Lauren Gravitz When Kate Sieloff's husband, Karl, began acting strange, she didn't know where to turn. Her hard-working, affectionate spouse was suddenly having fits of anger and aggression. He stopped paying the bills. Karl, 56 at the time, was an engineer at General Motors, where he'd worked for more than 40 years. But some days he didn't even show up for work, finding it too hard to get out of bed. Because the problems were sporadic, most people in her life couldn't see what was going on. They told Kate, of Romeo, Mich., that she was imagining things. Doctors suggested that Karl was depressed and tried him on a variety of medications. When he began depleting their savings on impulsive purchases, and grew even more aggressive and violent, her son—a neurologist at the University of Michigan's medical center in Ann Arbor—insisted she bring Karl to his hospital for evaluation. Doctors there quickly diagnosed him with frontotemporal dementia. For Kate, the diagnosis was a relief, but she still felt overwhelmed and needed help coping with her husband's illness. Getting his diabetes medications under control, and starting him on a mood stabilizer and a new antidepressant helped control his mood swings while restoring some of his loving personality. © 2018 npr

Related chapters from BN8e: Chapter 7: Life-Span Development of the Brain and Behavior
Related chapters from MM:Chapter 13: Memory, Learning, and Development
Link ID: 25456 - Posted: 09.17.2018

Bret Stetka Dr. Leslie Norins is willing to hand over $1 million of his own money to anyone who can clarify something: Is Alzheimer's disease, the most common form of dementia worldwide, caused by a germ? By "germ" he means microbes like bacteria, viruses, fungi and parasites. In other words, Norins, a physician turned publisher, wants to know if Alzheimer's is infectious. It's an idea that just a few years ago would've seemed to many an easy way to drain your research budget on bunk science. Money has poured into Alzheimer's research for years, but until very recently not much of it went toward investigating infection in causing dementia. But this "germ theory" of Alzheimer's, as Norins calls it, has been fermenting in the literature for decades. Even early 20th century Czech physician Oskar Fischer — who, along with his German contemporary Dr. Alois Alzheimer, was integral in first describing the condition — noted a possible connection between the newly identified dementia and tuberculosis. If the germ theory gets traction, even in some Alzheimer's patients, it could trigger a seismic shift in how doctors understand and treat the disease. For instance, would we see a day when dementia is prevented with a vaccine, or treated with antibiotics and antiviral medications? Norins thinks it's worth looking into. © 2018 npr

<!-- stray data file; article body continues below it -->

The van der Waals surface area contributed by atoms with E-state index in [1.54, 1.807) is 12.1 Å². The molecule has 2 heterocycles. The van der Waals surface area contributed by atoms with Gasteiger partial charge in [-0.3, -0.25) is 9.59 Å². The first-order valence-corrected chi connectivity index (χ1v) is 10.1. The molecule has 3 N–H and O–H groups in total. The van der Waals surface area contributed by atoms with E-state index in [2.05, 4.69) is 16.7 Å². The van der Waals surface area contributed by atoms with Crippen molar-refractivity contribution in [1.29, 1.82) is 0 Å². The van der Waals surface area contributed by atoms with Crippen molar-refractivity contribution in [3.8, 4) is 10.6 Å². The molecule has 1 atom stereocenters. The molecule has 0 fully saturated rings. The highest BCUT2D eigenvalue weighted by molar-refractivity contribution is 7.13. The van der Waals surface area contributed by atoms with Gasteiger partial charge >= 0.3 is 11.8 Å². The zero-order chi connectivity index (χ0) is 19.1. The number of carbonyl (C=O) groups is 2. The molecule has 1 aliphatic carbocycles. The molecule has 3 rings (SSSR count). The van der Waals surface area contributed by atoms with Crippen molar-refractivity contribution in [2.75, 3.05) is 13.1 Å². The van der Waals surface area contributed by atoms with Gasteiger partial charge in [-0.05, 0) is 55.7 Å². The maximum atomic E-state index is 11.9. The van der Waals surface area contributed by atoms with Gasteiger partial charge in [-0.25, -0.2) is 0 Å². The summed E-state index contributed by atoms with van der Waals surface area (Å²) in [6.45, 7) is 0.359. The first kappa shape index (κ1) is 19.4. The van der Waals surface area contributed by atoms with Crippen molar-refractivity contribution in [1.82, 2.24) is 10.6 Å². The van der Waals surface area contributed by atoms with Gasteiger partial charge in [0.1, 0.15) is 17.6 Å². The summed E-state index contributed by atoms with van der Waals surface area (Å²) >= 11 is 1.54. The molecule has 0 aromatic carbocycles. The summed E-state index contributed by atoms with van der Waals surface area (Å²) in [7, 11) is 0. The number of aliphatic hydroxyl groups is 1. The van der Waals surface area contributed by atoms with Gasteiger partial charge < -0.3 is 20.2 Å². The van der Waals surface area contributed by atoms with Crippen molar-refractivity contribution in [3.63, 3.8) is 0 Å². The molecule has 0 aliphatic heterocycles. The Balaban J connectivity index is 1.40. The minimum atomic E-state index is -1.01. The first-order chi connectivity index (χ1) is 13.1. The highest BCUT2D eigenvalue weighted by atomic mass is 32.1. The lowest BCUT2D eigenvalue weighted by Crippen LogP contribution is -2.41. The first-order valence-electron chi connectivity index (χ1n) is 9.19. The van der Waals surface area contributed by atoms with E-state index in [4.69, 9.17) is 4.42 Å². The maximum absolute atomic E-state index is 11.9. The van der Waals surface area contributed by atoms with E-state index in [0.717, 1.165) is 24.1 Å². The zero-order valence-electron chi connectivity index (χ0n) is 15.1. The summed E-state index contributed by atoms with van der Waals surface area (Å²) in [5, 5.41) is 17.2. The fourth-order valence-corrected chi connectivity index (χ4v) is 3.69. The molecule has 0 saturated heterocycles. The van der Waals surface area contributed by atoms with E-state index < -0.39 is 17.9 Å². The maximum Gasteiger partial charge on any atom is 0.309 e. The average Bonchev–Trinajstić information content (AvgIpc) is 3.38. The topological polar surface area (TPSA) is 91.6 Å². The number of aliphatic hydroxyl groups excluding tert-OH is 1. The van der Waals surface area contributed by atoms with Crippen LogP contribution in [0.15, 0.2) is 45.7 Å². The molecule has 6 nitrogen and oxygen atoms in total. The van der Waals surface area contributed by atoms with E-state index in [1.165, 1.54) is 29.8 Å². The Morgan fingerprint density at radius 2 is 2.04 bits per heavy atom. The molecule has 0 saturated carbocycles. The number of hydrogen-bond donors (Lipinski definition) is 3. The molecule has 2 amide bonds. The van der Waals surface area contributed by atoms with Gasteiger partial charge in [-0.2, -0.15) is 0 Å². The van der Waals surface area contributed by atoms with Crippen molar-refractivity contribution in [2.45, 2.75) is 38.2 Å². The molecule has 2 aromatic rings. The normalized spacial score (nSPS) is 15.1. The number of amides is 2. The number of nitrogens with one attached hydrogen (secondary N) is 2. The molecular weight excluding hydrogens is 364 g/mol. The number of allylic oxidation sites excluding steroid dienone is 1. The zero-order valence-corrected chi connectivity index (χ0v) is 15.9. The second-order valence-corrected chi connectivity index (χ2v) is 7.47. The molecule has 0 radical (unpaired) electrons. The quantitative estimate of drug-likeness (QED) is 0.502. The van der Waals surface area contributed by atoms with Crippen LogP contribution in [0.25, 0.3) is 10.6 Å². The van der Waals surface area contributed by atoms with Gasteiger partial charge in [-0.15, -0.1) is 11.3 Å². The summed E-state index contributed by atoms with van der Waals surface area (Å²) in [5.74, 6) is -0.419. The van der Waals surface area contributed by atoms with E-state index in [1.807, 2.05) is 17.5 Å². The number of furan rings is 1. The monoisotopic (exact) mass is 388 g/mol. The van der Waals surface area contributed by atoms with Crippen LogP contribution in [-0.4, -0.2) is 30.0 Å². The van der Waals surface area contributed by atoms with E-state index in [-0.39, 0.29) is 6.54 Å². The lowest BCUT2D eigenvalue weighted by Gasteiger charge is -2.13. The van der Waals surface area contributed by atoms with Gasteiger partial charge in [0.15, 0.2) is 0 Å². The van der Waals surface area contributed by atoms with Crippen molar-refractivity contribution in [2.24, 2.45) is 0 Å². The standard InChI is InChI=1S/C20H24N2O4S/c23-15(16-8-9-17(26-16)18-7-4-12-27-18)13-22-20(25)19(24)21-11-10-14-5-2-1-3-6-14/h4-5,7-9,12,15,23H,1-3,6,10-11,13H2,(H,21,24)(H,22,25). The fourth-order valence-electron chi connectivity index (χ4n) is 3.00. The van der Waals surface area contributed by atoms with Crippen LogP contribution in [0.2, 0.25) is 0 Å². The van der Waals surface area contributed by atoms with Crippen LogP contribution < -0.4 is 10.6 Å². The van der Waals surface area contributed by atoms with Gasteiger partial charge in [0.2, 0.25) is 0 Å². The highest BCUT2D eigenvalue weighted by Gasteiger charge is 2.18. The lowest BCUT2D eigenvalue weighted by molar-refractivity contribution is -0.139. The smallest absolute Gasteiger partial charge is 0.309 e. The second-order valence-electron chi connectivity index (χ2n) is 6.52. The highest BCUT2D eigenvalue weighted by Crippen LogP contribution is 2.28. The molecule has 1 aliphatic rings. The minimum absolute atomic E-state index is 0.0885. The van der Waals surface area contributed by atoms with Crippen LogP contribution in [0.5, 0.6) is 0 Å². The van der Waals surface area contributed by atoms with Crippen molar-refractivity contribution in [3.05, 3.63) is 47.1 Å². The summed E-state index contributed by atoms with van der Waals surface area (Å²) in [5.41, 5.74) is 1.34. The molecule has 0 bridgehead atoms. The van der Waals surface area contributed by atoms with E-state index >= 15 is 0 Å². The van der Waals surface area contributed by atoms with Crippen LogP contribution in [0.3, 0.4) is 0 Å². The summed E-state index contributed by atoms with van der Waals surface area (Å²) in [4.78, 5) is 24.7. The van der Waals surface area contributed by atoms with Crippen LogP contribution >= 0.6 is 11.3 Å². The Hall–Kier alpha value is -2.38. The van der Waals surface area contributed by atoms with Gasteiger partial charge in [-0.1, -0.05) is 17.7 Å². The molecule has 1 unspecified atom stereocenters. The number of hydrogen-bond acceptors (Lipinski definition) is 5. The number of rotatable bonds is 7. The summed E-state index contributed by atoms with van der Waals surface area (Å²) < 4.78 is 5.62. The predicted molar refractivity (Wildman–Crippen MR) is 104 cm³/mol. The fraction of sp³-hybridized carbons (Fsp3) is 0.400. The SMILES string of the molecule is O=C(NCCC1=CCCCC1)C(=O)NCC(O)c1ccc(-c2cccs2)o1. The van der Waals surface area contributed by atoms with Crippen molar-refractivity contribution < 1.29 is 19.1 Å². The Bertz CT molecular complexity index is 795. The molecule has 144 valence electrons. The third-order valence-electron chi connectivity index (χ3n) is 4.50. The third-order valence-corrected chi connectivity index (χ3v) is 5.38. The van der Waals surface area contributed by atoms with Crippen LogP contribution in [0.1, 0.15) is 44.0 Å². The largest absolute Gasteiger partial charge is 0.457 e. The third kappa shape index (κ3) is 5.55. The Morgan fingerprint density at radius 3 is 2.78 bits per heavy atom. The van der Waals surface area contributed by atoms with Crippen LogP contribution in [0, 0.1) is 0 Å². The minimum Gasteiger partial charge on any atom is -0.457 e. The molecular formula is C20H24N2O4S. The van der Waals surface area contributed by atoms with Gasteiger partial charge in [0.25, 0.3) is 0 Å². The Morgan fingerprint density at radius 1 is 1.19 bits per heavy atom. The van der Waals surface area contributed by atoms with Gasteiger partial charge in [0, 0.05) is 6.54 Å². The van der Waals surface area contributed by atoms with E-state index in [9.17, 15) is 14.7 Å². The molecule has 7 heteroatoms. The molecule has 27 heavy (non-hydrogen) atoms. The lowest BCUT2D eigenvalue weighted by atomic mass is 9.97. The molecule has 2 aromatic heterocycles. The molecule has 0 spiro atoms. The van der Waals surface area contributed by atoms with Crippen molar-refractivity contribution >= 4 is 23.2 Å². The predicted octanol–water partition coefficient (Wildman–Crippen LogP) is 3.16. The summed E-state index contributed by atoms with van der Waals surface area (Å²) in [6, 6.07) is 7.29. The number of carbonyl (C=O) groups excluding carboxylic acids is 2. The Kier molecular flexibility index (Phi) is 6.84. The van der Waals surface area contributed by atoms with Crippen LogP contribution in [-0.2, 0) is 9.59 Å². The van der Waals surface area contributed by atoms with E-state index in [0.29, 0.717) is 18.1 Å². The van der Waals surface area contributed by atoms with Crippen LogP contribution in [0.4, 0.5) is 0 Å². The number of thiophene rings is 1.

Related chapters from BN8e: Chapter 7: Life-Span Development of the Brain and Behavior; Chapter 15: Emotions, Aggression, and Stress
Related chapters from MM:Chapter 13: Memory, Learning, and Development; Chapter 11: Emotions, Aggression, and Stress
Link ID: 25435 - Posted: 09.11.2018

By Nicholas Bakalar Yet another reason to stop smoking: It may reduce your risk for dementia. Korean researchers studied 46,140 men, 60 and older, following them for an average of eight years with periodic health examinations. Over the course of the study, 1,644 people were given a diagnosis of Alzheimer’s disease or another form of dementia. After controlling for age, body mass index, blood pressure, physical activity and other health and behavioral characteristics, they found that the less time men smoked, the less likely they were to have dementia. Compared with continual smokers, men who had quit for up to four years had a 13 percent lower risk, those who had quit for four years or more a 14 percent lower risk, and never-smokers a 19 percent lower risk. The study is in the Annals of Clinical and Translational Neurology. The authors acknowledge that they had no data on education level, which is a risk factor for dementia, and that the eight-year follow-up may not have been long enough to pick up all cases of dementia, a disease that develops slowly. “Smoking has not been well known as a risk factor for dementia,” said the lead author, Dr. Daein Choi, a researcher at the Seoul University College of Medicine. “Our findings suggest that smoking cessation, or reduced smoking, might be helpful in reducing the risk.” © 2018 The New York Times Company